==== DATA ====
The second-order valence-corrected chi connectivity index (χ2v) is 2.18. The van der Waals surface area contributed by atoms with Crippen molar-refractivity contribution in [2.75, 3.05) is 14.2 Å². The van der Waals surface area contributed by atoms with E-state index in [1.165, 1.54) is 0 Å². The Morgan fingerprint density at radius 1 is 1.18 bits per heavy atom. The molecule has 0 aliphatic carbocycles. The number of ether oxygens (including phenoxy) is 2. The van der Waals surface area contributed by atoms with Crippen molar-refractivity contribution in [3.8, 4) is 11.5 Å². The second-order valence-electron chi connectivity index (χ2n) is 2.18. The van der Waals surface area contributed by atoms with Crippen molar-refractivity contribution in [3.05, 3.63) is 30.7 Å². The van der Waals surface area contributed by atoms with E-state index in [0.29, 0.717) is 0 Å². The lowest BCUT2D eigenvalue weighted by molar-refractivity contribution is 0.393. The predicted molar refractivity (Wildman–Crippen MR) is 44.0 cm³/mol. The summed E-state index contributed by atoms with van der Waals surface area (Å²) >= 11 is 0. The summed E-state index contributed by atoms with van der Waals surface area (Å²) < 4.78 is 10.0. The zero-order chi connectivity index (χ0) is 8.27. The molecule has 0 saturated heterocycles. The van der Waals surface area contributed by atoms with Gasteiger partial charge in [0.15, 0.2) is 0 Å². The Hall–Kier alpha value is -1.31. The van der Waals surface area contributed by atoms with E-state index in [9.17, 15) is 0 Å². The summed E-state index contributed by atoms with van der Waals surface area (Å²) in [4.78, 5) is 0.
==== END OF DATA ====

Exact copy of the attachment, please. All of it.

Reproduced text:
The second-order valence-corrected chi connectivity index (χ2v) is 2.18. The van der Waals surface area contributed by atoms with Crippen molar-refractivity contribution in [2.75, 3.05) is 14.2 Å². The van der Waals surface area contributed by atoms with E-state index in [1.165, 1.54) is 0 Å². The Morgan fingerprint density at radius 1 is 1.18 bits per heavy atom. The molecule has 0 aliphatic carbocycles. The number of ether oxygens (including phenoxy) is 2. The van der Waals surface area contributed by atoms with Crippen molar-refractivity contribution in [3.8, 4) is 11.5 Å². The second-order valence-electron chi connectivity index (χ2n) is 2.18. The van der Waals surface area contributed by atoms with Crippen molar-refractivity contribution in [3.05, 3.63) is 30.7 Å². The van der Waals surface area contributed by atoms with E-state index in [0.29, 0.717) is 0 Å². The lowest BCUT2D eigenvalue weighted by molar-refractivity contribution is 0.393. The predicted molar refractivity (Wildman–Crippen MR) is 44.0 cm³/mol. The summed E-state index contributed by atoms with van der Waals surface area (Å²) >= 11 is 0. The summed E-state index contributed by atoms with van der Waals surface area (Å²) < 4.78 is 10.0. The zero-order chi connectivity index (χ0) is 8.27. The molecule has 0 saturated heterocycles. The van der Waals surface area contributed by atoms with Gasteiger partial charge in [0.15, 0.2) is 0 Å². The Hall–Kier alpha value is -1.31. The van der Waals surface area contributed by atoms with E-state index in [9.17, 15) is 0 Å². The summed E-state index contributed by atoms with van der Waals surface area (Å²) in [4.78, 5) is 0.